LGBTQ rights in Hong Kong: The court has maintained judgments in favour of same-sex couples receiving housing benefits.

An earlier court decision that would have given same-sex couples housing rights through a homeownership program was unsuccessfully appealed by the Justice Department.

Now, same-sex couples must submit separate applications for public housing, which necessitates a lengthy waiting period.

An appeals court affirmed two decisions in favor of same-sex couples in Hong Kong receiving housing subsidies, finding the government’s practices to be both discriminatory and unconstitutional.

The government’s claim that allowing homosexual persons to register for housing as married couples would threaten the status of their opposite-sex counterparts was rejected by the appeals court on Tuesday. The court noted that conventional marriage does not grant the latter unique rights and benefits.

The court argued that the legislation has never guaranteed that people can rent or buy apartments within a set period of time in response to the government’s argument that putting same-sex couples on the market will increase the wait time for residences.

The judge’s decision to let same-sex couples to apply for public housing and the ability to live together in subsidised apartments under the Home Ownership Programme was overturned after an appeal by the Department of Justice (HOS).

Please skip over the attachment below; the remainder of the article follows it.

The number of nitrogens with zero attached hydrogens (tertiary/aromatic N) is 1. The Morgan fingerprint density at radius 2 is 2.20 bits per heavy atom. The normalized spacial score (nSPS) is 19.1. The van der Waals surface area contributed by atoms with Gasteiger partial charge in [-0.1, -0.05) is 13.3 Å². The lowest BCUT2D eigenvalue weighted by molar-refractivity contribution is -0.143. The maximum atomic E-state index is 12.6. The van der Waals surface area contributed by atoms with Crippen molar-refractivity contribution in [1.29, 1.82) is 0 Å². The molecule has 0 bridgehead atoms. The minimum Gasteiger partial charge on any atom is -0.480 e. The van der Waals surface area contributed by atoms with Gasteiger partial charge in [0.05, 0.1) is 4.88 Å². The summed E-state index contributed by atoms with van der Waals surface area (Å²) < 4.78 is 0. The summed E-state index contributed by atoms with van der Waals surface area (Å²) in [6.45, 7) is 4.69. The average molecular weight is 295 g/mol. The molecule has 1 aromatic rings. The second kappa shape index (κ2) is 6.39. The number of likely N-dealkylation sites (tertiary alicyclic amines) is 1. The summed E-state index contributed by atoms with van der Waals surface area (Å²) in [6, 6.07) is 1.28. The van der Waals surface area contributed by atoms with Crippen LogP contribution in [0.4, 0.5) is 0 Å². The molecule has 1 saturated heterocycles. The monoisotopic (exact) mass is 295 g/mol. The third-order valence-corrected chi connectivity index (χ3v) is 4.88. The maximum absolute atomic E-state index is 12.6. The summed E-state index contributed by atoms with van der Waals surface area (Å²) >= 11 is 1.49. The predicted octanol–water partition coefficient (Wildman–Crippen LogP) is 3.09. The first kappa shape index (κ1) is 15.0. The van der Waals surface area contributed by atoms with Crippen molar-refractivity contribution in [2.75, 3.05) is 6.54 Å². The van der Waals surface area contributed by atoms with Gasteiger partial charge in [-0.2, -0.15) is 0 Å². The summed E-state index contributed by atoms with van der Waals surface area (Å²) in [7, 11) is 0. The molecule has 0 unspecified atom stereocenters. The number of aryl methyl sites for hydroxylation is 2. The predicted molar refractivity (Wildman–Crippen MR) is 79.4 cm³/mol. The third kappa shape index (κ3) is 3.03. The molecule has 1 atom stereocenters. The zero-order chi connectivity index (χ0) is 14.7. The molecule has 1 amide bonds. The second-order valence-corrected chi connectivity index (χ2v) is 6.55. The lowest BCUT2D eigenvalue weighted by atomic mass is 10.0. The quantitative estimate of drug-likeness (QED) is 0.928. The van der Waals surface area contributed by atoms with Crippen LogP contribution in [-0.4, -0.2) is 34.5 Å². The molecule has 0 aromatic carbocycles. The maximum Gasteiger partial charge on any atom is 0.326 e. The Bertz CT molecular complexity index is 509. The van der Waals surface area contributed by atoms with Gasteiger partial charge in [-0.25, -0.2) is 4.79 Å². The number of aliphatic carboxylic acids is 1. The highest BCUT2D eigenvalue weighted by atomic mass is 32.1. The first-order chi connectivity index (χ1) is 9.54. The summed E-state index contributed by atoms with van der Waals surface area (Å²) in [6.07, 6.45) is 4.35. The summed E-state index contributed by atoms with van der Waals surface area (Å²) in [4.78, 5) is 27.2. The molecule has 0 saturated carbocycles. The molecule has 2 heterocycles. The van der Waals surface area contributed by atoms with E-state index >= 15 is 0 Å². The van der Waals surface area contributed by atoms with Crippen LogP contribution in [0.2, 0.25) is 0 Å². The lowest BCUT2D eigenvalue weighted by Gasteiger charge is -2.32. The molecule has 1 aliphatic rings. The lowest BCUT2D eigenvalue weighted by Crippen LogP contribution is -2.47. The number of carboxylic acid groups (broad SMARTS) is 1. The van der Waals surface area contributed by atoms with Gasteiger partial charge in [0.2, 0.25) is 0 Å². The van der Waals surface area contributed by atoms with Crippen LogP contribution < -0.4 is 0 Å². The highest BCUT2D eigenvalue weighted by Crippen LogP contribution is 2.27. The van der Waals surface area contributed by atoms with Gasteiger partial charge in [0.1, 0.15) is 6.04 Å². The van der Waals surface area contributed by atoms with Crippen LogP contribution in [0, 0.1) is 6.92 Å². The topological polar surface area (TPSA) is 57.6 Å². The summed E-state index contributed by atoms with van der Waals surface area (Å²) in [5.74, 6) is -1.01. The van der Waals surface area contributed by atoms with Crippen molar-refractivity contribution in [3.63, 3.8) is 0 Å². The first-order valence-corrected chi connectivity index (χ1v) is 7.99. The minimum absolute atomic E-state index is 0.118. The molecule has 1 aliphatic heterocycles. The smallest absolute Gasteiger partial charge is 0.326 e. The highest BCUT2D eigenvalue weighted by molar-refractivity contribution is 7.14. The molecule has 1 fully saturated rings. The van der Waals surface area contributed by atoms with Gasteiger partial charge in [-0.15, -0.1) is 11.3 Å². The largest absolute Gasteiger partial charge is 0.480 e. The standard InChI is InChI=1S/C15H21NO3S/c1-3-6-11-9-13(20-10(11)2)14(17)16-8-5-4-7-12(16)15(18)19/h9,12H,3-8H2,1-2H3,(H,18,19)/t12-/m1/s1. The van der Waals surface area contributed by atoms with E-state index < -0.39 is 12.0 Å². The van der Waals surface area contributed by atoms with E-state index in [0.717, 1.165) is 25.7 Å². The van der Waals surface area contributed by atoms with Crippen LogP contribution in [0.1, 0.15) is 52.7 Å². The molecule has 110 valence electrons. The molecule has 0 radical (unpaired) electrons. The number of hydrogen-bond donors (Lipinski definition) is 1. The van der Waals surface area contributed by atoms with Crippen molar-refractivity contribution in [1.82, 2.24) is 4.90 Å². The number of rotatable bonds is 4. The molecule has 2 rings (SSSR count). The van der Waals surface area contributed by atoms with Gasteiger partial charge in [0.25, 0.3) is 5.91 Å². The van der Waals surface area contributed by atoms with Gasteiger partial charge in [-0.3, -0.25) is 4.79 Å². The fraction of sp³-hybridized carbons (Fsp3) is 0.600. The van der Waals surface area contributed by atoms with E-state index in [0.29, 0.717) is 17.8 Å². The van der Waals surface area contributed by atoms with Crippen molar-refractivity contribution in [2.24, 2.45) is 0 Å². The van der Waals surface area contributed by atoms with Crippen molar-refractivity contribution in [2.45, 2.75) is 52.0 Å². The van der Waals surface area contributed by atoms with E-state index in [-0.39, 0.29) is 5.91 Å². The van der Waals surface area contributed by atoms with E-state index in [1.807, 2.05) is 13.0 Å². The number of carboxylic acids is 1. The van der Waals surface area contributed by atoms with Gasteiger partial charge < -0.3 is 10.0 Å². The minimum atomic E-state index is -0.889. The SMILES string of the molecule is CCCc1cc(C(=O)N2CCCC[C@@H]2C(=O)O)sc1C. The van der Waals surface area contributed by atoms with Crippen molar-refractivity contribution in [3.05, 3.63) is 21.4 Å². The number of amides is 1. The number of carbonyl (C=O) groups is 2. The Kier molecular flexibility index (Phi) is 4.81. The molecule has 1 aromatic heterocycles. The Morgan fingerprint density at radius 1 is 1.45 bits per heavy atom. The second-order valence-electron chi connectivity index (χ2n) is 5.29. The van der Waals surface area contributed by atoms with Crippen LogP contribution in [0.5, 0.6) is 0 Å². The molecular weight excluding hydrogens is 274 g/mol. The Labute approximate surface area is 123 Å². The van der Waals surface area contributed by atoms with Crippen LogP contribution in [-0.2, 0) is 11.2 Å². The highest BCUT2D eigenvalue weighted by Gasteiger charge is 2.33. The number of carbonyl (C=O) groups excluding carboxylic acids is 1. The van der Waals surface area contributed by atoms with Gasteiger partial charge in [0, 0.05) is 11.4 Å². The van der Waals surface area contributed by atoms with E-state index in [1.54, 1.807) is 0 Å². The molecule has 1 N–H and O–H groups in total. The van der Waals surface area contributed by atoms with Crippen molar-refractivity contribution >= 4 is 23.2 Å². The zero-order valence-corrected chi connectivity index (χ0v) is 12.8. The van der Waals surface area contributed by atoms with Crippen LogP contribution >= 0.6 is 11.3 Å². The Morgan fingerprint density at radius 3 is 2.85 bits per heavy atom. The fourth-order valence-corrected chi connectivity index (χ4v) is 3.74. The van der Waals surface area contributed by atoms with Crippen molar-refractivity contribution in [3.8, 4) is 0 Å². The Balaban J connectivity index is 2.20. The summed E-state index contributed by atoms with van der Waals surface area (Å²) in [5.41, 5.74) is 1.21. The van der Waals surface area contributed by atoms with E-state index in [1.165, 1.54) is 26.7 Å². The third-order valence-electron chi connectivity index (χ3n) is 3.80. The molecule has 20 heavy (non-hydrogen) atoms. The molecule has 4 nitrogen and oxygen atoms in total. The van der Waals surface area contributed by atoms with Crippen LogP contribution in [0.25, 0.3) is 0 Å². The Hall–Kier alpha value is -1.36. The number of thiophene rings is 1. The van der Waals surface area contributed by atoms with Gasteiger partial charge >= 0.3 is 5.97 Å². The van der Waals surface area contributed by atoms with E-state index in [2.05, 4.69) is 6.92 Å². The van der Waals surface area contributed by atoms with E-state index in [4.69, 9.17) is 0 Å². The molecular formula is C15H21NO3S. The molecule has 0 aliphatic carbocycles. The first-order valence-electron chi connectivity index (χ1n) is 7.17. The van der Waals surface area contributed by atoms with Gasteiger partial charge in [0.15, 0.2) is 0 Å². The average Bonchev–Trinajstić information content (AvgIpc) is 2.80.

First Instance Court After being elevated to appellate status, Judge Anderson Chow Ka-Ming first prevailed over long-time resident Nick Infringer in 2020, claiming that the housing authority had wrongfully prohibited her and her husband from renting an apartment in public housing.

The next year, Chow granted the homosexual pair Henry Lee Yoo-hoo and Edgar Ng Hon-lam another court review and deemed the authority’s decision to forbid them from sharing a HOS apartment as oppressively unjust.

Now, same-sex couples must submit separate applications for public housing, which necessitates a lengthy waiting period. They are unable to incorporate HOS flat renters or change their status to joint tenants without paying the charge.

The 102-page judgement was given by Mr. Justice Thomas Au Hing-cheung on behalf of the three-judge panel on Tuesday. He stated that the disparate treatment in question was actually “a kind of targeted and direct discrimination” and required better justification.

Because the requirement is one that same-sex couples can never achieve, he said that differential treatment in current cases is a more severe kind of indirect discrimination than in other situations.

According to the authority’s legal advice, putting same-sex couples up against heterosexuals for housing would deprive them of already limited housing options.

Nonetheless, the AU insisted that the change would not impair the rights granted to conventional couples.

He said that there is no assurance on the typical waiting period for public rental apartments under the Basic Law, the city’s miniature constitution.

The judge disregarded the claim that relaxing current HOS restrictions would reduce the number of subsidized apartments accessible to traditional households as hypothetical.